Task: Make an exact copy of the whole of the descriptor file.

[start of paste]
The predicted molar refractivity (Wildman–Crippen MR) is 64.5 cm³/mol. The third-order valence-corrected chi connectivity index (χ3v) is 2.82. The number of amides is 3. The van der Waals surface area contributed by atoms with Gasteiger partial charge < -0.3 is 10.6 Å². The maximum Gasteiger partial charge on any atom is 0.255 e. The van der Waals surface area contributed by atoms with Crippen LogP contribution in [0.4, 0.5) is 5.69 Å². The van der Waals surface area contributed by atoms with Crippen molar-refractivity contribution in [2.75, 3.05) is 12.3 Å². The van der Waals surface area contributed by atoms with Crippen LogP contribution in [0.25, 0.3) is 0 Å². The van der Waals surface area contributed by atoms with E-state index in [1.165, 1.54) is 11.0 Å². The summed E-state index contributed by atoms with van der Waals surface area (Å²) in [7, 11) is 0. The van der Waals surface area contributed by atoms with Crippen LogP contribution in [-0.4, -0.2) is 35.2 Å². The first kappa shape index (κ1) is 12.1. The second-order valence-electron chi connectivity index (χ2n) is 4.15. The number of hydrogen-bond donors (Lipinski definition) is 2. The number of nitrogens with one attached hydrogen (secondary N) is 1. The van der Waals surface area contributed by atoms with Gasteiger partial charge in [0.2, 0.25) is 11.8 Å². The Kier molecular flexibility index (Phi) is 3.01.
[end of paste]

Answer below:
The predicted molar refractivity (Wildman–Crippen MR) is 64.5 cm³/mol. The third-order valence-corrected chi connectivity index (χ3v) is 2.82. The number of amides is 3. The van der Waals surface area contributed by atoms with Gasteiger partial charge < -0.3 is 10.6 Å². The maximum Gasteiger partial charge on any atom is 0.255 e. The van der Waals surface area contributed by atoms with Crippen LogP contribution in [0.4, 0.5) is 5.69 Å². The van der Waals surface area contributed by atoms with Crippen molar-refractivity contribution in [2.75, 3.05) is 12.3 Å². The van der Waals surface area contributed by atoms with Crippen LogP contribution in [0.25, 0.3) is 0 Å². The van der Waals surface area contributed by atoms with E-state index in [1.165, 1.54) is 11.0 Å². The summed E-state index contributed by atoms with van der Waals surface area (Å²) in [7, 11) is 0. The van der Waals surface area contributed by atoms with Crippen LogP contribution in [-0.4, -0.2) is 35.2 Å². The first kappa shape index (κ1) is 12.1. The second-order valence-electron chi connectivity index (χ2n) is 4.15. The number of hydrogen-bond donors (Lipinski definition) is 2. The number of nitrogens with one attached hydrogen (secondary N) is 1. The van der Waals surface area contributed by atoms with Gasteiger partial charge in [0.2, 0.25) is 11.8 Å². The Kier molecular flexibility index (Phi) is 3.01.